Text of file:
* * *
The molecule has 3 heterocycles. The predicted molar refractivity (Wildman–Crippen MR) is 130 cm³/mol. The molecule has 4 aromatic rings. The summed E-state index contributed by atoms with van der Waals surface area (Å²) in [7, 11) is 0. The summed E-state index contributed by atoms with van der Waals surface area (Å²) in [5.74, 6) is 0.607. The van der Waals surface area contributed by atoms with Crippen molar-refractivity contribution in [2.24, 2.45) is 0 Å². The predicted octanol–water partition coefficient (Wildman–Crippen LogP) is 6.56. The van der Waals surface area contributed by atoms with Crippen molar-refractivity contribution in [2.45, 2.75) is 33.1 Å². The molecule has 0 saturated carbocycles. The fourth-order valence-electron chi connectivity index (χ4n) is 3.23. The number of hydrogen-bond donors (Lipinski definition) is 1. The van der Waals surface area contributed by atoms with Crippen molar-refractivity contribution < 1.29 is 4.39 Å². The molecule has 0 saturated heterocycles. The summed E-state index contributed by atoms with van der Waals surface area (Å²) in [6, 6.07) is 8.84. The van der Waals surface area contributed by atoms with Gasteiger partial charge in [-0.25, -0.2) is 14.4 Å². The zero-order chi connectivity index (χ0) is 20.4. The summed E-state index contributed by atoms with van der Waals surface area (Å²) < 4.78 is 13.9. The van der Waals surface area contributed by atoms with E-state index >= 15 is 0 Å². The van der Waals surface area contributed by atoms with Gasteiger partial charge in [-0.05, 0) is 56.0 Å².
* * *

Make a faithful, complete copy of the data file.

The molecule has 3 heterocycles. The predicted molar refractivity (Wildman–Crippen MR) is 130 cm³/mol. The molecule has 4 aromatic rings. The summed E-state index contributed by atoms with van der Waals surface area (Å²) in [7, 11) is 0. The summed E-state index contributed by atoms with van der Waals surface area (Å²) in [5.74, 6) is 0.607. The van der Waals surface area contributed by atoms with Crippen molar-refractivity contribution in [2.24, 2.45) is 0 Å². The predicted octanol–water partition coefficient (Wildman–Crippen LogP) is 6.56. The van der Waals surface area contributed by atoms with Crippen molar-refractivity contribution in [2.45, 2.75) is 33.1 Å². The molecule has 0 saturated carbocycles. The fourth-order valence-electron chi connectivity index (χ4n) is 3.23. The number of hydrogen-bond donors (Lipinski definition) is 1. The van der Waals surface area contributed by atoms with Crippen molar-refractivity contribution < 1.29 is 4.39 Å². The molecule has 0 saturated heterocycles. The summed E-state index contributed by atoms with van der Waals surface area (Å²) in [6, 6.07) is 8.84. The van der Waals surface area contributed by atoms with Gasteiger partial charge in [-0.25, -0.2) is 14.4 Å². The zero-order chi connectivity index (χ0) is 20.4. The summed E-state index contributed by atoms with van der Waals surface area (Å²) < 4.78 is 13.9. The van der Waals surface area contributed by atoms with E-state index >= 15 is 0 Å². The van der Waals surface area contributed by atoms with Gasteiger partial charge in [-0.05, 0) is 56.0 Å².